A Comparative Study Of Metamorphosed Supracrustal Rocks From The Western Nahaqualand Metamorphic Complex

ABSTRACT

A regional study of highly metamorphosed supracrustal rocks was

undertaken in the western portions of the Namaqualand Metamorphic Complex. The

study area was essentially restricted to a north - south section some 50

kilometres wide and 220 kilometres long . Eight east-west-trending belts of

supracrustal rocks were examined, together with several smaller paragneiss

remnants , in an area dominated by quartzo - feldspathic gneisses of granitic

composition.

The supracrustal rocks were classified into seven major lithological

groups: quartzitic rocks, metapelitic and metapsammitic rocks , quartzo feldspathic

rocks, metabasites, metacarbonate rocks, magnesium-rich cordierite

rocks and iron formations. Further subdivision, based on variations in mineral

constituents within each group, also occurred, as well as the presence of

lithologies with compositions transitional between certain groups.

The various supracrustal sequences were subdivided into formations

containing minor distinctive members on an informal lithostratigraphic basis.

Correlation between the major supracrustal belts was then undertaken. Four

subgroups were identified across the study area, comprising a quartzo feldspathic

gneiss subgroup and an overlying feldspathic quartzite/garnetcordierite

gneiss subgroup that both predominate in the southern and central

part of the area, a glassy quartzite/mica- sillimanite schist subgroup that

predominates in the northern part , and a cordierite gneiss/metacarbonate

subgroup that is restricted to the Geselskapbank synform. The supracrustal

rocks appear to have been emplaced on a basement of augen gneisses . This

relationship is , however , complicated by the intrusion of granit i c rocks

within the contact zone.

The bulk compositions of the metapelitic rocks were used to examine

potential modifying effects on compositi on caused by granulite - and

amphibolite- facies metamorphism in the light of previous studies that proposed

major amounts of partial melting. Trends displayed by incompatible elements

across the amphibolite/granulite facies boundary indicate significant

depletion in Rb (20%) and lesser K (5%) in the granulite facies. Residual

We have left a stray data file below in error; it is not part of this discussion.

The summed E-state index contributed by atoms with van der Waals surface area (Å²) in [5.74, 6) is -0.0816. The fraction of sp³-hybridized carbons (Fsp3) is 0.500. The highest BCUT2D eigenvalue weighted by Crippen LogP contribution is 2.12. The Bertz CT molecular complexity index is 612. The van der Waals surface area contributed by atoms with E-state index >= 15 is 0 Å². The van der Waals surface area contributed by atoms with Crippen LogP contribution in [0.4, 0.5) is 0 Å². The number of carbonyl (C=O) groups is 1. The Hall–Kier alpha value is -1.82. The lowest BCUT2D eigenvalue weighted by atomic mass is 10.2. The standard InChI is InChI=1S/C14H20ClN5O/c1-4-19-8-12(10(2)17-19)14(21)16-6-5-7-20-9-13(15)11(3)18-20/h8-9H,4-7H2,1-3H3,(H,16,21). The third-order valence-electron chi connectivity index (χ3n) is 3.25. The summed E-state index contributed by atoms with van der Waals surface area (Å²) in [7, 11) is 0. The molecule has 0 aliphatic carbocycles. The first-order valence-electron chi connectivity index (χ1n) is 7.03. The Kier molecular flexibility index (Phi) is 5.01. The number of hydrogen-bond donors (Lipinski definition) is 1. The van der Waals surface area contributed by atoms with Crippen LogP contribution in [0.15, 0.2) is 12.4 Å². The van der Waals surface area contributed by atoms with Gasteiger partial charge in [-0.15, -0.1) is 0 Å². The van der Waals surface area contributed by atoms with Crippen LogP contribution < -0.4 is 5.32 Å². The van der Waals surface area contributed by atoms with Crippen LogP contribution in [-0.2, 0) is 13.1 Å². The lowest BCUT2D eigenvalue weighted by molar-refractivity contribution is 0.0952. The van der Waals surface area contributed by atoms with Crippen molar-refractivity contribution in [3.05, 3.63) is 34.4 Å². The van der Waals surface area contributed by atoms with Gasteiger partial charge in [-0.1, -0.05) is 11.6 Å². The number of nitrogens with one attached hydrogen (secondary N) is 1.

enrichment in Ba and Sr is also possible . Estimations of potential partial

melt loss were undertaken by least-squares approximation using mean

compositions of amphibolite- and granulite-facies metapelitic rocks and

various minimum melt compositions . Partial melting resulting in the formation

of up to 20% minimum-melt granite and 80% restite was estimated for the

granulite facies, which is compatible with observed in-situ leucosome

formation.

Metapelitic rocks have bulk compositions similar to unmetamorphosed

Proterozoic platform shales. Two distinctive groups of metapelitic rocks were

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APA

MOORE, J (2021). A Comparative Study Of Metamorphosed Supracrustal Rocks From The Western Nahaqualand Metamorphic Complex. Afribary. Retrieved from https://afribary.com/works/a-comparative-study-of-metamorphosed-supracrustal-rocks-from-the-western-nahaqualand-metamorphic-complex

MLA 8th

MOORE, JOHN "A Comparative Study Of Metamorphosed Supracrustal Rocks From The Western Nahaqualand Metamorphic Complex" Afribary. Afribary, 15 May. 2021, https://afribary.com/works/a-comparative-study-of-metamorphosed-supracrustal-rocks-from-the-western-nahaqualand-metamorphic-complex. Accessed 25 Jul. 2024.

MLA7

MOORE, JOHN . "A Comparative Study Of Metamorphosed Supracrustal Rocks From The Western Nahaqualand Metamorphic Complex". Afribary, Afribary, 15 May. 2021. Web. 25 Jul. 2024. < https://afribary.com/works/a-comparative-study-of-metamorphosed-supracrustal-rocks-from-the-western-nahaqualand-metamorphic-complex >.

Chicago

MOORE, JOHN . "A Comparative Study Of Metamorphosed Supracrustal Rocks From The Western Nahaqualand Metamorphic Complex" Afribary (2021). Accessed July 25, 2024. https://afribary.com/works/a-comparative-study-of-metamorphosed-supracrustal-rocks-from-the-western-nahaqualand-metamorphic-complex